What will the VAGO say?

In the 2013 report on the management of freshwater fisheries, the VAGO made repeated references to the Department of Primary Industries’ (DPI’s) failure to discharge its legislated responsibilities.  It made several references to the objective of the Fisheries Act 1995, pointing out the DPI’s shortcomings in delivering “balanced and sustainable outcomes“.

The report was critical of the lack of a “policy that could be used as a framework for developing harvest strategies”.  It noted that such a policy was vital for ensuring consistency and transparency for harvest strategies and for measuring the performance of management activities.  Without an “integrated strategic plan“, how could the DPI deliver the Act’s objectives effectively?  As things were, fisheries planning and management was hamstrung by the lack of “an effective performance reporting framework” clearly aligned with the “core legislative objectives”.

While the VAGO levelled these and many other criticisms at the DPI, much of the fault lay with successive governments.  It was governments who had failed to formalise and apply resource allocation principles identified in parliamentary inquiries, and it was governments who had stripped the DPI of research and other capabilities over many years.  If the results were judged to be ad hoc, inconsistent and compromise-riddled – as warned in the 2011 Future Fisheries Strategy document – who could be surprised?

The report concluded that the shelving of the proposed reforms was a “missed opportunity” as the reasoning behind them was sound and their implementation “would have addressed a range of issues identified in this audit”.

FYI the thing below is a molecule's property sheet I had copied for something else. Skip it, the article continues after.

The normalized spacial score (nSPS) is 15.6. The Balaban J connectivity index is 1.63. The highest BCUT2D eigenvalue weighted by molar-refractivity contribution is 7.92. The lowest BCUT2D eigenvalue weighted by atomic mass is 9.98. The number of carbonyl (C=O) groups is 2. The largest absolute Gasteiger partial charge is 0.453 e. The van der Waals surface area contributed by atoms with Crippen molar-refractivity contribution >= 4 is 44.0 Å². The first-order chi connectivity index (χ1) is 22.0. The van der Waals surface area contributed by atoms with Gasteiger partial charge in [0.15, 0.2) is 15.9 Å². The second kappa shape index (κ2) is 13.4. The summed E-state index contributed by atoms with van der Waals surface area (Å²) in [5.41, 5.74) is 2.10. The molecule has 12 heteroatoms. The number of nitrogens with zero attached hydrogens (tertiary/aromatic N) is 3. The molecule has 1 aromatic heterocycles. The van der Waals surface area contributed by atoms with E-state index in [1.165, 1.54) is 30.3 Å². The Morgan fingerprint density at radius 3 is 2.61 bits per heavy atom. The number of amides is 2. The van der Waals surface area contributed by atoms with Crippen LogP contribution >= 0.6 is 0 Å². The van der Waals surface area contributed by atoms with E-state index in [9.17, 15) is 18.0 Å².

From these observations it is not hard to see that a future VAGO audit might take a critical view of successive governments’ performance in fish resource allocation.  In particular, what might a VAGO audit make of the commitment of $27 million to close up to 43 viable family businesses and a sustainable 400-500 tonne source of fresh seafood in order to attract more recreational fishers to Port Phillip Bay?  All this as part of the overall $37 million “strategy” aimed at boosting recreational fisher numbers, while lacking any form of plan and performance measures.

Where does this leave us?

A current FRDC fisheries performance review program (FRDC 2014-235) indicates that other Australian jurisdictions are committed to building on a shared view of strategic and principled policy, planning and management arrangements aimed at achieving balanced outcomes benefiting all community interests.  There is little evidence of major investments of public funds aimed at developing recreational fisheries at significant cost to domestic seafood consumers.

What effect the Productivity Commission’s 2017 comments or the prospect of a VAGO audit may have on a future Victorian government remains to be seen.  The immediate challenge lies with the newly-appointed board of the Victorian Fisheries Authority: how objective, independent and visionary will they prove to be in discharging their responsibilities under the Fisheries Act 1995?

Until these questions are resolved, what the future holds for Victorians’ access to their inshore fish resources is uncertain.  On the present course it is hard to see commercial fishing in the bays and inlets surviving.  What will be interesting to see is whether any other jurisdictions follow Victoria’s example or whether they will adhere to the inclusive and principled ideals already evident among them, as extolled by the Productivity Commission.

*  Ross Winstanley is a fisheries consultant and a current member of the statutory Victorian Fisheries Advisory Council & Recreational Fishing Roundtable Forum.  He has been the chair of Fisheries Victoria’s fisheries assessment workshops and is a former Director of Victorian DPI’s Marine & Freshwater Research Institute, Snobs Creek fish hatchery and Queenscliff Institutes